Madoff Loss Hits Art Aid for Young in Israel
Madoff Loss Hits Art Aid for Young in Israel

Published: May 20, 2009
TEL AVIV — For six months Illay Dahan had been putting in several hours a day on his cello, preparing a program of works by Bach, Fauré, Bruch and Paul Ben-Haim, an Israeli composer. Now the pressure was on, and Illay, an outgoing 12-year-old with floppy hair and glasses, was struggling to memorize the pieces.

Illay Dahan, 12, is one of the promising young applicants for scholarships given by the foundation.
He was preparing for Israel’s annual musical ritual, which began on Sunday, when the first of hundreds of musicians from around the country started descending on the city to audition for scholarships given by the America-Israel Cultural Foundation.

Small and little known outside Israel, the foundation has enormous influence there and in classical music worldwide. Receiving one of its scholarships for lessons, conservatory tuition or study abroad is an essential stamp of approval for Israeli musicians, and the foundation counts renowned musicians like Daniel Barenboim, Itzhak Perlman, Pinchas Zukerman, Gil Shaham and Yefim Bronfman as recipients when they were students. But this year, disaster looms. The foundation’s endowment of about $14 million was in the hands of Bernard L. Madoff and evaporated in his Ponzi scheme. Like other victims of the fraud the foundation received statements showing false earnings tied to the stock market, said David Homan, the foundation’s New York-based executive director.

The foundation supports dance and the visual arts as well as music, and it expects to give around 350 scholarships next year, down from about 800. The usual dozen or so new foreign scholarships will not be offered. That means fewer Israelis at the Juilliard School and other major international conservatories. The foundation runs a major music competition, which is also threatened.

All told, the foundation, established in 1939 by New York Jews who wanted to foster culture in the land that would become the state of Israel, used to give out about $2 million a year. The scholarship program is unabashedly aimed at casting Israel in a positive light. “A.I.C.F. works to create a broader understanding of Israel by facilitating opportunities to directly experience Israel’s culture,” its newsletter reads.

The foundation was one of many Jewish organizations hit hard by the Madoff scandal. The financial debacle has raised the prospect that it could shut down.

“I just can’t believe it will happen, or that people will let it happen,” said Orit Naor, its executive director in Israel.

So far about $1 million in emergency money has been raised from individuals, corporations and foundations, as well as the national lottery, to ensure that this year’s recipients are given their grants and maintain a slimmed-down program next fall. To save money the foundation dismissed most of its staff in its Tel Aviv and New York offices. A gala fund-raiser is planned for Carnegie Hall in January to celebrate the foundation’s 70th anniversary, and many of the big-name recipients will perform.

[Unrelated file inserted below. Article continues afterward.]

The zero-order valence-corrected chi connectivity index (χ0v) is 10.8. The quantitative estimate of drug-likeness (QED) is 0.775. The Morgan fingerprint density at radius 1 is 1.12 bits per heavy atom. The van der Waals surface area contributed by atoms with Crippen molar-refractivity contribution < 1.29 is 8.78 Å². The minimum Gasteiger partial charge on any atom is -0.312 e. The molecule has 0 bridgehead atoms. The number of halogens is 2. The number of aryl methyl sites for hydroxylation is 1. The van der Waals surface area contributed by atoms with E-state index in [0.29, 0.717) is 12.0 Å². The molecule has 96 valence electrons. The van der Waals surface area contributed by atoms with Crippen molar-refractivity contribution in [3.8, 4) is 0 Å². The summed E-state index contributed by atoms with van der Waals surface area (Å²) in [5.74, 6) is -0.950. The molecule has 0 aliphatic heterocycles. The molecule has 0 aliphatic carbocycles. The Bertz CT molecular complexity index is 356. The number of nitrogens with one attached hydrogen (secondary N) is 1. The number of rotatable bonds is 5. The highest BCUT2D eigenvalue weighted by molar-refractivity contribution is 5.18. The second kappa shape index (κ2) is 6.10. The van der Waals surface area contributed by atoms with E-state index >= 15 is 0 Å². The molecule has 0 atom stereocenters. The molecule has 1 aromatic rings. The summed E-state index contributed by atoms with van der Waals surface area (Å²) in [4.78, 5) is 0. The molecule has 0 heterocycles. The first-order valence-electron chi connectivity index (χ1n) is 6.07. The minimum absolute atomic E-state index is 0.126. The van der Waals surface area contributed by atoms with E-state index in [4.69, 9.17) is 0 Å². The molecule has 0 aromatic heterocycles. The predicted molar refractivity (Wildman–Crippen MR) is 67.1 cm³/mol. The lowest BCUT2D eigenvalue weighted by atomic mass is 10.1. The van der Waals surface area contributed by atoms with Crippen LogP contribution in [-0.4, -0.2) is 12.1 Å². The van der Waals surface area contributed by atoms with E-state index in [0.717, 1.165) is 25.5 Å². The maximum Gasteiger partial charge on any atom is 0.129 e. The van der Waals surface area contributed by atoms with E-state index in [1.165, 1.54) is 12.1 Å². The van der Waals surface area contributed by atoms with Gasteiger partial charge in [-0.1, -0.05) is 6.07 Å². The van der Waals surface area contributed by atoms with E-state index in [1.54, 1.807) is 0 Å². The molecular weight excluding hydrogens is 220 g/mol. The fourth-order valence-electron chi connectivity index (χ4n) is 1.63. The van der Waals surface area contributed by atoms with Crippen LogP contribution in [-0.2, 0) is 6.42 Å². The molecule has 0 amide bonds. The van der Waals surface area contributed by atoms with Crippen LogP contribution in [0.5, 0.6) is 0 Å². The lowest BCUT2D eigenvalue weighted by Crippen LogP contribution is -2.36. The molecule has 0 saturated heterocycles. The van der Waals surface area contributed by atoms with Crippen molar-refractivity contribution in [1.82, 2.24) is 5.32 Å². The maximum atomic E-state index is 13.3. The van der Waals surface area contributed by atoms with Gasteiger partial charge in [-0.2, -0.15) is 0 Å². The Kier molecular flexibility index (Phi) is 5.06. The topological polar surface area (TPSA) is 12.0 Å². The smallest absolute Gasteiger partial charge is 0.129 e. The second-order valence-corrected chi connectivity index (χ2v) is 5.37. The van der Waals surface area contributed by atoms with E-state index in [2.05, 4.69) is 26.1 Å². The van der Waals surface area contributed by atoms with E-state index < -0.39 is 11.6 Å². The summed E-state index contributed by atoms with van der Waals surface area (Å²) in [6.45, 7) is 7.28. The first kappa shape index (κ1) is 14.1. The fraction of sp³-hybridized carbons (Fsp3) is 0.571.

“We’re an organization looking to rebuild from a major catastrophe,” Mr. Homan said. “I have every hope that we’re going to survive.”

The loss has already meant hardship for Micha Finkelstein, 19, a cellist in the army who lives in Tekoa, a West Bank settlement. His scholarship, for lessons, was cut in half. His parents made up the difference. It’s hard to overestimate the importance of the scholarships here. They serve as credentials to be admitted to other music programs around the country. Some students choose their teachers based on the number of past scholarship winners they have taught. Some want to audition even knowing that there is no chance of a scholarship.

Mr. Bronfman, a pianist and frequent soloist with the world’s major orchestras, said the foundation’s support changed his life. “I wouldn’t have been able to continue my education,” he said. “It was as simple as that. We came from Russia with no money, no means to survive. It did a world of difference.”

Two-thirds of the players in the Israel Philharmonic Orchestra are foundation veterans, Ms. Naor said. Others have received grants to buy their instruments.

In Israel, an A.I.C.F. scholarship is commonly referred to as a keren, Hebrew for foundation. Young players use the term as in, When is your keren? Did you get a keren? How much is your keren?

Not winning a foundation scholarship can be devastating to some young musicians, said Ms. Naor, a former professional flutist and recipient. “When you don’t give a scholarship, it can cause them to stop,” she added.

The foundation also lends valuable violins and cellos. Guy Braunstein, a principal violinist of the Berlin Philharmonic and keren recipient, played his audition for the orchestra on a foundation Guadagnini.

Illay received his first keren two years ago, and it paid half of his precollege tuition at the Israel Conservatory of Music in Tel Aviv. Payments were stopped in the spring, said his mother, Ruth Ronen-Dahan, and the family was not even sure there would be auditions this year.

But on Monday, Illay went off to play for the jury. “It went real good,” he said by telephone. “I played with no mistakes, and it was really good.” The foundation did not say exactly when he would learn the results.

When asked, during a visit to his home here last month, what rejection would mean, he put on a brave face. “It will not break me,” he said.

Ms. Ronen-Dahan, a philosophy professor at Tel Aviv University, knew exactly the keren’s importance.

“It marks the fact that he’s entered the world of music officially,” she said. “It also creates an atmosphere that you are in the international game.”

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